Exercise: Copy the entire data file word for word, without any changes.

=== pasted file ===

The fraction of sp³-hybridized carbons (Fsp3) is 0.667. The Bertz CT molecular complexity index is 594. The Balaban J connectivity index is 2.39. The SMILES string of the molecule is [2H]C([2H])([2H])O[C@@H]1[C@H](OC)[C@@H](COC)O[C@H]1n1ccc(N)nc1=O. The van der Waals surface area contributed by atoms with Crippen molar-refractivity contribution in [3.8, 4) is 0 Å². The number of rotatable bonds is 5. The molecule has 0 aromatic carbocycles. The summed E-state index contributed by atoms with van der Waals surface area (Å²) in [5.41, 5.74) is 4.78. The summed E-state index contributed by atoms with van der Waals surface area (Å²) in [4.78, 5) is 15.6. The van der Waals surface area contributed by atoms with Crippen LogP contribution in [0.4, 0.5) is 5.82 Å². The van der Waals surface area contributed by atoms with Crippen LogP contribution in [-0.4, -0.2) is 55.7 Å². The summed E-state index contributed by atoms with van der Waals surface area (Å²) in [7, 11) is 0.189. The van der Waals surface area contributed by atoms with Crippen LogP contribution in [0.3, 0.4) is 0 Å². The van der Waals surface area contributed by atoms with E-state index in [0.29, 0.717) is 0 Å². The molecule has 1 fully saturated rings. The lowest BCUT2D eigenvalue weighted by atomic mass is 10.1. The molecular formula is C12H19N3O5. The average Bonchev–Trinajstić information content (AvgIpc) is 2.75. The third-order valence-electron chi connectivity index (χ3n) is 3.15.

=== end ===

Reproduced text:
The fraction of sp³-hybridized carbons (Fsp3) is 0.667. The Bertz CT molecular complexity index is 594. The Balaban J connectivity index is 2.39. The SMILES string of the molecule is [2H]C([2H])([2H])O[C@@H]1[C@H](OC)[C@@H](COC)O[C@H]1n1ccc(N)nc1=O. The van der Waals surface area contributed by atoms with Crippen molar-refractivity contribution in [3.8, 4) is 0 Å². The number of rotatable bonds is 5. The molecule has 0 aromatic carbocycles. The summed E-state index contributed by atoms with van der Waals surface area (Å²) in [5.41, 5.74) is 4.78. The summed E-state index contributed by atoms with van der Waals surface area (Å²) in [4.78, 5) is 15.6. The van der Waals surface area contributed by atoms with Crippen LogP contribution in [0.4, 0.5) is 5.82 Å². The van der Waals surface area contributed by atoms with Crippen LogP contribution in [-0.4, -0.2) is 55.7 Å². The summed E-state index contributed by atoms with van der Waals surface area (Å²) in [7, 11) is 0.189. The van der Waals surface area contributed by atoms with Crippen LogP contribution in [0.3, 0.4) is 0 Å². The van der Waals surface area contributed by atoms with E-state index in [0.29, 0.717) is 0 Å². The molecule has 1 fully saturated rings. The lowest BCUT2D eigenvalue weighted by atomic mass is 10.1. The molecular formula is C12H19N3O5. The average Bonchev–Trinajstić information content (AvgIpc) is 2.75. The third-order valence-electron chi connectivity index (χ3n) is 3.15.